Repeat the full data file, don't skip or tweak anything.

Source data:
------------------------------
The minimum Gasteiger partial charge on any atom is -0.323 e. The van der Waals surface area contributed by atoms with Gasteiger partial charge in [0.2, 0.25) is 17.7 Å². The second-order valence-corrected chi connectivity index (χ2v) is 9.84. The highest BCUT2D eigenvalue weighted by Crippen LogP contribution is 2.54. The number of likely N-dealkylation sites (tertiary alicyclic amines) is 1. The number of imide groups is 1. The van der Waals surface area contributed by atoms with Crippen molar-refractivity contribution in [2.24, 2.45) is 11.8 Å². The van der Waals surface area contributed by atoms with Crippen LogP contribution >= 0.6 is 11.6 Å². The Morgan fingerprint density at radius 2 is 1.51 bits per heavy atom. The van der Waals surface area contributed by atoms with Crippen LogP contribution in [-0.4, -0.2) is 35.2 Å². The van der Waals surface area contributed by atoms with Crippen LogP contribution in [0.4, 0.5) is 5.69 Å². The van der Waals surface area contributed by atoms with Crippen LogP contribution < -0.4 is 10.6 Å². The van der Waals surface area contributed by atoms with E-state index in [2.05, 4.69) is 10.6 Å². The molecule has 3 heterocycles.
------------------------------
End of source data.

The minimum Gasteiger partial charge on any atom is -0.323 e. The van der Waals surface area contributed by atoms with Gasteiger partial charge in [0.2, 0.25) is 17.7 Å². The second-order valence-corrected chi connectivity index (χ2v) is 9.84. The highest BCUT2D eigenvalue weighted by Crippen LogP contribution is 2.54. The number of likely N-dealkylation sites (tertiary alicyclic amines) is 1. The number of imide groups is 1. The van der Waals surface area contributed by atoms with Crippen molar-refractivity contribution in [2.24, 2.45) is 11.8 Å². The van der Waals surface area contributed by atoms with Crippen LogP contribution >= 0.6 is 11.6 Å². The Morgan fingerprint density at radius 2 is 1.51 bits per heavy atom. The van der Waals surface area contributed by atoms with Crippen LogP contribution in [-0.4, -0.2) is 35.2 Å². The van der Waals surface area contributed by atoms with Crippen LogP contribution in [0.4, 0.5) is 5.69 Å². The van der Waals surface area contributed by atoms with Crippen LogP contribution < -0.4 is 10.6 Å². The van der Waals surface area contributed by atoms with E-state index in [2.05, 4.69) is 10.6 Å². The molecule has 3 heterocycles.